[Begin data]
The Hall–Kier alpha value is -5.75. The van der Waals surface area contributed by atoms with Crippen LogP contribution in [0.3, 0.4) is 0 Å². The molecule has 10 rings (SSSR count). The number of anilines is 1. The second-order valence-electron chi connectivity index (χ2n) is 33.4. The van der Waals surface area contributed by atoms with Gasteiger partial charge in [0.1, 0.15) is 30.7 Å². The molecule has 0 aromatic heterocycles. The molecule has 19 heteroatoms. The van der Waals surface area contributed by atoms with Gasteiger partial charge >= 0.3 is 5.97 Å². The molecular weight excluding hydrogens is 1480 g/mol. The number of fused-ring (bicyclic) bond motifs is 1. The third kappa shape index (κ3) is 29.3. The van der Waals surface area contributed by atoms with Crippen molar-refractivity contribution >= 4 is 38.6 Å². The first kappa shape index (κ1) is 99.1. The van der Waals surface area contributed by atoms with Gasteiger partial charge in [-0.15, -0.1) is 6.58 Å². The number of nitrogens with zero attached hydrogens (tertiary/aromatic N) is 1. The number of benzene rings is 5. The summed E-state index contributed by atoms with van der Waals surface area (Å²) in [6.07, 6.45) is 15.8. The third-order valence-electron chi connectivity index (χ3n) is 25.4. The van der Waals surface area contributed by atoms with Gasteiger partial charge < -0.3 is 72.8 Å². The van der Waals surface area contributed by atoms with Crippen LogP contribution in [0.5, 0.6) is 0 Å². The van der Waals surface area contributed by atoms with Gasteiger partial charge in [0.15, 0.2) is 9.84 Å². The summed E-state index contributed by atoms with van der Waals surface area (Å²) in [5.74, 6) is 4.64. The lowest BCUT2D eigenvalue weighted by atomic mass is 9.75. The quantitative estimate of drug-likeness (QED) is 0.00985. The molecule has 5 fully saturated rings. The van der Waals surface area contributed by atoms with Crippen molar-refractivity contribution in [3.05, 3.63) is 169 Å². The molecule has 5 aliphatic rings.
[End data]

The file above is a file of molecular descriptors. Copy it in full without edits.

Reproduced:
The Hall–Kier alpha value is -5.75. The van der Waals surface area contributed by atoms with Crippen LogP contribution in [0.3, 0.4) is 0 Å². The molecule has 10 rings (SSSR count). The number of anilines is 1. The second-order valence-electron chi connectivity index (χ2n) is 33.4. The van der Waals surface area contributed by atoms with Gasteiger partial charge in [0.1, 0.15) is 30.7 Å². The molecule has 0 aromatic heterocycles. The molecule has 19 heteroatoms. The van der Waals surface area contributed by atoms with Gasteiger partial charge >= 0.3 is 5.97 Å². The molecular weight excluding hydrogens is 1480 g/mol. The number of fused-ring (bicyclic) bond motifs is 1. The third kappa shape index (κ3) is 29.3. The van der Waals surface area contributed by atoms with Crippen molar-refractivity contribution >= 4 is 38.6 Å². The first kappa shape index (κ1) is 99.1. The van der Waals surface area contributed by atoms with Gasteiger partial charge in [-0.15, -0.1) is 6.58 Å². The number of nitrogens with zero attached hydrogens (tertiary/aromatic N) is 1. The number of benzene rings is 5. The summed E-state index contributed by atoms with van der Waals surface area (Å²) in [6.07, 6.45) is 15.8. The third-order valence-electron chi connectivity index (χ3n) is 25.4. The van der Waals surface area contributed by atoms with Gasteiger partial charge < -0.3 is 72.8 Å². The van der Waals surface area contributed by atoms with Crippen LogP contribution in [0.5, 0.6) is 0 Å². The van der Waals surface area contributed by atoms with Gasteiger partial charge in [0.15, 0.2) is 9.84 Å². The summed E-state index contributed by atoms with van der Waals surface area (Å²) in [5.74, 6) is 4.64. The lowest BCUT2D eigenvalue weighted by atomic mass is 9.75. The quantitative estimate of drug-likeness (QED) is 0.00985. The molecule has 5 fully saturated rings. The van der Waals surface area contributed by atoms with Crippen molar-refractivity contribution in [3.05, 3.63) is 169 Å². The molecule has 5 aliphatic rings.